Prom night extra special for two seniors from Basic Academy

Basic Academy of International Studies senior Blake Hernandez walked into Jill Spatafore’s special education class March 4, alongside a group of peers holding a long yellow banner and The Partridge Family’s “I Think I Love You” playing in the background.

“Larissa, Blake has something to ask you,” special education teaching assistant Mary Bernier told senior Larissa Evans.

Blake, holding a dozen red roses, red balloons and a basket full of heart cutouts, heart boxes and a big, pink pompom, asked Larissa to their senior prom.

While that familiar scene plays out every year for many thousands of American teenagers, it isn’t as common for special education students.

Including Blake and Larissa, just three of more than 400 special education students attended Saturday’s prom at the Westin Lake Las Vegas.

“It’s a rarity, which is too bad,” Spatafore said. “It’s a huge event for them, being on the same level with their general education peers, and it gives them more confidence to say, ‘I’m a teenager and I’m a high schooler,’ which should be their first identity.”

NEVER GIVING UP

Blake was born 18 years ago with 10p14 Trisonomy, a rare chromosomal abnormality.

“There’s been very little research done and few known cases,” said his mother, Brenda Hernandez. “His expectations were poor yet he overcame them.”

Her son had a ventriculoperitoneal shunt put in his head at age 3 to relieve the pressure on his brain that was caused by fluid accumulation. Four years later it was removed, and a metal piece was put in its place.

“If his brain ever swelled he would lose his balance or get headaches, which are indicators of water developing,” she said. “We’ve had no issues since he was 7 years old.”

She notes he does have “issues with fine motor skills and cognitive delays but other than that he’s healthy. He never gets sick and he has no pain. If he does have pain he’s always smiling so we wouldn’t know if he was in pain anyway.”

Larissa was born premature at 23 weeks old, weighing 1 pound.

“She also has cerebral palsy, is developmentally delayed and she had a seizure disorder but has since grown out of it and hasn’t had one for five years,” said her mother, Kelly Evans. “Initially we were told she wouldn’t survive then we were told she wouldn’t walk and that she’d be blind and deaf.”

Learning her daughter had a disability was a lot to take in at first, she said.

“One of the problems is the doctors don’t tell you this stuff when you have these kinds of kids; they only tell you the good news, not the bad news,” Evans said. “After I left the hospital, another doctor told me she had cerebral palsy and that she’d never walk or talk. I carried her to the car and started hysterically crying. No one told me this was a possibility.”

When she called her husband, Glenn, he told her that it wasn’t fair to say that their daughter would never walk or talk because there are different spectrums to the disability.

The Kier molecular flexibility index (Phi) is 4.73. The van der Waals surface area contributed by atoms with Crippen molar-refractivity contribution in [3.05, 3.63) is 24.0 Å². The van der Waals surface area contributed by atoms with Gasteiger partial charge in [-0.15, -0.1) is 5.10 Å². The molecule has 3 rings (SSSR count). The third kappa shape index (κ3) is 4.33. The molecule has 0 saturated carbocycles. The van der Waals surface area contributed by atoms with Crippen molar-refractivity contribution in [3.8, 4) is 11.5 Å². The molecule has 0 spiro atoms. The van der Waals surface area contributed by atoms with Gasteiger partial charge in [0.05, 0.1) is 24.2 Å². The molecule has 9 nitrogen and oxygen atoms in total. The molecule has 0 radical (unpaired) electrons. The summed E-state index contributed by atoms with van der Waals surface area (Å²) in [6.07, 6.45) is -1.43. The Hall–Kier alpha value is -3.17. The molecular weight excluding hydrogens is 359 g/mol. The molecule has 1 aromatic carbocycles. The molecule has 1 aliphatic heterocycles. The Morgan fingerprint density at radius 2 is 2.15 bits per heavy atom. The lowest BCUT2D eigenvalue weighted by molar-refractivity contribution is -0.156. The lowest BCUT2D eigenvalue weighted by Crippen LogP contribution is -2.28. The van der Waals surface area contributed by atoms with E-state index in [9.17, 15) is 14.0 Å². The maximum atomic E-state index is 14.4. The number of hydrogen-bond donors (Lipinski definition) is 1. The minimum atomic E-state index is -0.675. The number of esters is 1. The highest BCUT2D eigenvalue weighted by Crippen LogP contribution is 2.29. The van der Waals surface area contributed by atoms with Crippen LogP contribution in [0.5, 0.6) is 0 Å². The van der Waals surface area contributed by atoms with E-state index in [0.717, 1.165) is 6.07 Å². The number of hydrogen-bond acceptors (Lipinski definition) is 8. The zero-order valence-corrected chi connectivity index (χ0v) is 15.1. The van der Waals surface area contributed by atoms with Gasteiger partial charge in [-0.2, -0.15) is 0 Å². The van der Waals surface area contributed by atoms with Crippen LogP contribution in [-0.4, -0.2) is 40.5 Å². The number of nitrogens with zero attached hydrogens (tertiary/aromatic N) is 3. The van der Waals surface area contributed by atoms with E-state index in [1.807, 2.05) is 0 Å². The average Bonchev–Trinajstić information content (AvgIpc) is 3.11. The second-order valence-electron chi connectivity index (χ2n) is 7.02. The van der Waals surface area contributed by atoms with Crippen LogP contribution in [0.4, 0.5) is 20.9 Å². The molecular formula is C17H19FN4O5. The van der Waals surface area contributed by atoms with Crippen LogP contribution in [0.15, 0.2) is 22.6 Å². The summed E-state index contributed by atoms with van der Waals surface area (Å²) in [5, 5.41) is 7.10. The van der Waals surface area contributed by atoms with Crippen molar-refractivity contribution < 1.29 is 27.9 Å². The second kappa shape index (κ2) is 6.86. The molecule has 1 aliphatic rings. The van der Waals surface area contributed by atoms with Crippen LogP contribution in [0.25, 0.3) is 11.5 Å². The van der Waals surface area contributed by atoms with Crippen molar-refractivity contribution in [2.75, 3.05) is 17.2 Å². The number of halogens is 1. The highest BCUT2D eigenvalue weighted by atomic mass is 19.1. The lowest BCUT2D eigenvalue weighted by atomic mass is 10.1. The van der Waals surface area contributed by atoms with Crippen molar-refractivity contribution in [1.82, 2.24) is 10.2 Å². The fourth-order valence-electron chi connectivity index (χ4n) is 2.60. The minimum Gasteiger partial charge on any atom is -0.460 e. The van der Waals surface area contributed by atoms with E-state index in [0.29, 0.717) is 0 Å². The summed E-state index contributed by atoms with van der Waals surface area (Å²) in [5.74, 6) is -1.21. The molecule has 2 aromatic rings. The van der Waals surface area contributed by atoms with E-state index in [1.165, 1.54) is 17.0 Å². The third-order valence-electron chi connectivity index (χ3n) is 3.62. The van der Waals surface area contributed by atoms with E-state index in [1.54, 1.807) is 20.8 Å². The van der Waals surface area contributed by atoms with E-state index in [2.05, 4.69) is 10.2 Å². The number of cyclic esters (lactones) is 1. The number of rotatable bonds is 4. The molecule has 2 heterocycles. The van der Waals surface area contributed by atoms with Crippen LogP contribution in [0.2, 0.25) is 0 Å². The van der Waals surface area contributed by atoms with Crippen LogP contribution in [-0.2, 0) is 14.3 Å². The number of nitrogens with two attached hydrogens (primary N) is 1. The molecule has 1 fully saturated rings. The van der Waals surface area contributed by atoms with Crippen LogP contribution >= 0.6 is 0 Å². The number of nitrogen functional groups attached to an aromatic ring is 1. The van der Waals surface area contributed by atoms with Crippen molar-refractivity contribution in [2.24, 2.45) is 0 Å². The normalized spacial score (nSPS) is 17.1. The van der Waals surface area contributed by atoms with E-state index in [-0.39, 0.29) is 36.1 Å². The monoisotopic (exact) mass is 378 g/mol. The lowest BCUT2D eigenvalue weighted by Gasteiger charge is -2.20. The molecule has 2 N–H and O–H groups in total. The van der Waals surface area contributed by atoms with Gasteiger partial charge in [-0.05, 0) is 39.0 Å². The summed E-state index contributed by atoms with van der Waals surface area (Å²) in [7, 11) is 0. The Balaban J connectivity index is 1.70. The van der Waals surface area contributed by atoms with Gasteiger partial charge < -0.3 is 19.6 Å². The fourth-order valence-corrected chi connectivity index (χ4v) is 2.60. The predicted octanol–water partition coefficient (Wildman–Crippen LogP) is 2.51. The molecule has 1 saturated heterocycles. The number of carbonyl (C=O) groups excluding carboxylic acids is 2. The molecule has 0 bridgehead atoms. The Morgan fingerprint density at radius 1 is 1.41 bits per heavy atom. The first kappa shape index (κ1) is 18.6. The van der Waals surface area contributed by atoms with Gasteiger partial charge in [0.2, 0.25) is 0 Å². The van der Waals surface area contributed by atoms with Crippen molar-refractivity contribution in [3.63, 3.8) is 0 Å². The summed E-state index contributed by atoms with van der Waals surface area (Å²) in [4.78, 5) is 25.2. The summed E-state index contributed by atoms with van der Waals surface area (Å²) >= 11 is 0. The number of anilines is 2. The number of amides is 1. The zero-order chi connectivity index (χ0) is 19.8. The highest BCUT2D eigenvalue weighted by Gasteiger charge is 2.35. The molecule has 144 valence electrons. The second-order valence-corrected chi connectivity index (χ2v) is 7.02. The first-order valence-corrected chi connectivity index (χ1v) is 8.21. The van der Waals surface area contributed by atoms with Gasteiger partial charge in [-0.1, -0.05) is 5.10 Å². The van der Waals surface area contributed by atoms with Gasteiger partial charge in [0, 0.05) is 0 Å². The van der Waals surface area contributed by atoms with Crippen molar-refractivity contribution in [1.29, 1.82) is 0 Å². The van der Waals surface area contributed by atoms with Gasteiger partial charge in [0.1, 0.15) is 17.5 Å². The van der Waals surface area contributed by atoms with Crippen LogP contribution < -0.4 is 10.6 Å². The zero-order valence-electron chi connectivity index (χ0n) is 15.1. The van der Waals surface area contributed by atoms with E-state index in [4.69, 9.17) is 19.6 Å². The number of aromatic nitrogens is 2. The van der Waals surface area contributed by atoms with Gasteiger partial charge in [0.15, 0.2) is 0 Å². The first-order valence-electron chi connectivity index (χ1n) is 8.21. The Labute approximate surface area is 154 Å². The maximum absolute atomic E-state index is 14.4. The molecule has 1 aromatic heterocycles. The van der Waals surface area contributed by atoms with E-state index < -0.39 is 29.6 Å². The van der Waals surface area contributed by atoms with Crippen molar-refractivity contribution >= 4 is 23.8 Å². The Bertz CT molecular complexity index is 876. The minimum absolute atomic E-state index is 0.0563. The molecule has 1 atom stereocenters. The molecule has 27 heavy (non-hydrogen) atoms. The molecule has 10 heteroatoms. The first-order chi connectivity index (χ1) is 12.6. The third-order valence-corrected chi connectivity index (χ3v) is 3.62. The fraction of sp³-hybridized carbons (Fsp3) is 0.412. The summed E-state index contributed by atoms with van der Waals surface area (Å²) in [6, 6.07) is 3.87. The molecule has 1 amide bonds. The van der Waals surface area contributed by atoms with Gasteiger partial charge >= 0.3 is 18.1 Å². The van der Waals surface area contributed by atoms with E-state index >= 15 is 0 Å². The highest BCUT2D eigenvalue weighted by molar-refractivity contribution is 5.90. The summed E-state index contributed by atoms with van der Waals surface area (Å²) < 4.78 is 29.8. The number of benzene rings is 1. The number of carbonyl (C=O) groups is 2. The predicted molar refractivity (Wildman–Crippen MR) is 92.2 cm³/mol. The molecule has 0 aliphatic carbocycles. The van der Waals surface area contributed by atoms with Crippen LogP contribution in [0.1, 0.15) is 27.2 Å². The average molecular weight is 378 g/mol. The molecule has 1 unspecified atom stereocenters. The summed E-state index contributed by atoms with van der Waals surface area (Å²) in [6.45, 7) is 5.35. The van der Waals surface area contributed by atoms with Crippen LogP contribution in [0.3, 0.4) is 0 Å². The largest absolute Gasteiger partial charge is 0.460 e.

“As a parent you listen and say, ‘OK, maybe she’ll never be able to do something,’ but you don’t give up until you know for sure,” Evans said. “That’s why she walks and does things now because we didn’t give up on her. She does the work and she’ll let us know when she can’t do something.”

Like the Evans family, the Hernandez family has never placed limits on Blake’s potential.

“What he has is what he has, and he’s the one writing this story,” she said. “He’s capable of doing a lot, and we don’t give up, either,” she said, noting his five siblings don’t treat him differently. “There are no limitations to being Blake just because he’s special because in our house he’s not special. He’s setting his own path and will continue to do so.”

RETURN OF A LOST TRADITION

Blake and Larissa first met a decade ago at James I. Gibson Elementary School in Henderson before he transferred to a private school and later relocated to Reno. The pair renewed their friendship last fall when Hernandez returned to the Las Vegas Valley.

Right after Blake asked Larissa to the prom Spatafore reached out to Evans to let her know her daughter would soon be in need of a prom dress.

“Jill asked Larissa what color dress she wanted, and she said purple,” Evans said. “After trying on about 50 dresses, it was purple.”

Blake said he got a purple tie to match his prom date.

“My tux looks like a big suit,” he said the night before the prom. “I have a white shirt, pants, shoes, a purple tie and I’m wearing my vest underneath.”

As if the excitement of going to the prom wasn’t enough, the couple learned they were named prom king and queen by their special education peers.

“I was very happy,” Larissa said.

While it was shocking for Brenda Hernandez to learn her son had been named prom king, it also seemed very natural.

“That’s the way it should be, I guess, because I think it’s the most correct thing,” she said. “… and they deserve that recognition because they’re them.”